What the Credit CARD Act doesn’t cover
Although the CARD Act offers significant consumer protections, it does have some limitations:
- The act does not apply to small business or corporate accounts.
- Cards with variable interest rates (which is nearly every credit card these days) can be changed without advance notice.
- Issuers can close accounts or reduce credit limits at any time.
- There is no cap on interest rates in the CARD Act, although state laws may limit a card’s APR.
- Deferred interest can be charged if a purchase is not paid off before a promotional financing period ends.
Remaining issues the CARD Act of 2009 doesn’t address
The CFPB has previously noted a few more issues of abuse that remain and that are not addressed by the CARD Act of 2009.
- Add-on products: Credit card issuers market various “add-on” products to card users, including debt protection, identity theft protection, credit score monitoring and other products supplementary to the actual extension of credit. The bureau has found through its supervisory work that these products are frequently sold in a manner that harms consumers.
- Fee harvester cards: Some card issuers charge upfront fees that exceed 25% of a card’s initial credit limit. Those practices have been found to be excluded from the CARD Act because a portion of the fees are paid prior to account opening, e.g. so-called application fees.
- Deferred interest products: In the private label credit card market, it is common to offer promotional financing for purchases. These offers retroactively assess and charge interest if the balance is not paid in full by a specific date. The evidence gathered by the Bureau indicates that for borrowers with subprime credit scores, about 43% are ultimately charged retroactive interest in a lump sum.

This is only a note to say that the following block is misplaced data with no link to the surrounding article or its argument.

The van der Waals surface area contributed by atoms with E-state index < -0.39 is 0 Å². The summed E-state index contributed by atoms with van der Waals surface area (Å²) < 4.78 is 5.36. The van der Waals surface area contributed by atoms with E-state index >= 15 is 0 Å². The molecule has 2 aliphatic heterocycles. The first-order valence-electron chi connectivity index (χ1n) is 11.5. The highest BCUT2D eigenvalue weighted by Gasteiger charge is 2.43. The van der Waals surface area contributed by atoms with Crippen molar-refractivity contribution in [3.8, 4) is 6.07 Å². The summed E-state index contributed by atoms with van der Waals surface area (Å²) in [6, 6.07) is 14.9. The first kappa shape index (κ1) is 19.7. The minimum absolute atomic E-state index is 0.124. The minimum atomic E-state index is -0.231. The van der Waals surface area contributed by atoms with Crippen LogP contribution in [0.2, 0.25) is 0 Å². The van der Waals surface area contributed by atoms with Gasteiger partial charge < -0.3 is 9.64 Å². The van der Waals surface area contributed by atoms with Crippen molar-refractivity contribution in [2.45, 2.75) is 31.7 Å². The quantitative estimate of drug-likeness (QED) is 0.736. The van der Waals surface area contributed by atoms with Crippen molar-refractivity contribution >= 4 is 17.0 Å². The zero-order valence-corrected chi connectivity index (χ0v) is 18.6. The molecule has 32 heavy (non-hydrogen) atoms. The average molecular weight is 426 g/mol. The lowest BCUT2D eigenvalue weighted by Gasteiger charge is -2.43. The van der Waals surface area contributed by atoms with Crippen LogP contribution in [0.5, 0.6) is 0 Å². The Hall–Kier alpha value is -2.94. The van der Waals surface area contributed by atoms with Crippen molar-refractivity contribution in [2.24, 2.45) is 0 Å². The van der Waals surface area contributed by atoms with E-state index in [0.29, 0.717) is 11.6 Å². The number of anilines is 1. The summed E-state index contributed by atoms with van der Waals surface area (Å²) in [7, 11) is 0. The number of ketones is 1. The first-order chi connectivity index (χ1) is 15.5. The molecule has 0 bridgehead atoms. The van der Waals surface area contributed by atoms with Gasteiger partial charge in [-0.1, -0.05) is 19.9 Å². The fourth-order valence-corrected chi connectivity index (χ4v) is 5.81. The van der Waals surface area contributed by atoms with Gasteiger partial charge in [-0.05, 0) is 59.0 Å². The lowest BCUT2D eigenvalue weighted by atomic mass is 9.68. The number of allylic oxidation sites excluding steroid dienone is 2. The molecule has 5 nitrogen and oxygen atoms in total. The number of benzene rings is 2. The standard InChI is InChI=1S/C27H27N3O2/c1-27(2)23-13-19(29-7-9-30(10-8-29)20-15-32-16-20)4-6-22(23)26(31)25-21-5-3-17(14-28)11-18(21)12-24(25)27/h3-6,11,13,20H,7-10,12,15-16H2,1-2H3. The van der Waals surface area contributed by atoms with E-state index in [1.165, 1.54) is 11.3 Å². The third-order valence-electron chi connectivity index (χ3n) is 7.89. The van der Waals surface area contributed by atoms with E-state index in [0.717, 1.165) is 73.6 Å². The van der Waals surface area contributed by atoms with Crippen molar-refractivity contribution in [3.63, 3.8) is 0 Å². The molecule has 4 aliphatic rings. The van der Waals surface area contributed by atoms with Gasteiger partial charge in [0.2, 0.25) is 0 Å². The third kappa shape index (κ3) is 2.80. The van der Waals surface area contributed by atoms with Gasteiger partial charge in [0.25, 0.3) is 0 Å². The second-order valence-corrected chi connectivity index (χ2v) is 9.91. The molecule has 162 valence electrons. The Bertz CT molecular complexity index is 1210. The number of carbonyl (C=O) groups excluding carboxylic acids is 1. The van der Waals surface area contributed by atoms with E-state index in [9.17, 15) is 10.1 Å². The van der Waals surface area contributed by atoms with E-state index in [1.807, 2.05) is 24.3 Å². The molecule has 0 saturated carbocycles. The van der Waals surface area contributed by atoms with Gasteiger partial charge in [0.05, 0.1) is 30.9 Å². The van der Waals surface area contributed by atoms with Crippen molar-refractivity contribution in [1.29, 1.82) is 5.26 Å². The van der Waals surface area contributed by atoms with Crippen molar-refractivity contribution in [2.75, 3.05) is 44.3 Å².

- Prepaids: There are still no requirements for easy and free access to account information, fraud and lost-card protection or error resolution rights with pre-paid cards.
- Debit cards: Industry lobbying during the fight over the CARD Act resulted in carve-outs for bank-issued debit cards and prepaid debit cards, which continue to have minimal consumer protections.
Where the CARD Act falls short
In addition to the remaining issues above, the Credit CARD Act has been criticized by some for being too vague about the following matters:
- Regular interest rate hikes: Many consumers think that the law protects them against rate hikes. This is true, but only to a point. You’re only protected during the first year of a new account (with a few exceptions, such as variable rates that are tied to an index). But your rate on that card can increase significantly on your future purchases as long as you’re given 45 days’ notice.
- Penalty APRs: While the CARD Act limits when and how penalty rates can be enacted, it doesn’t put a cap on these APRs.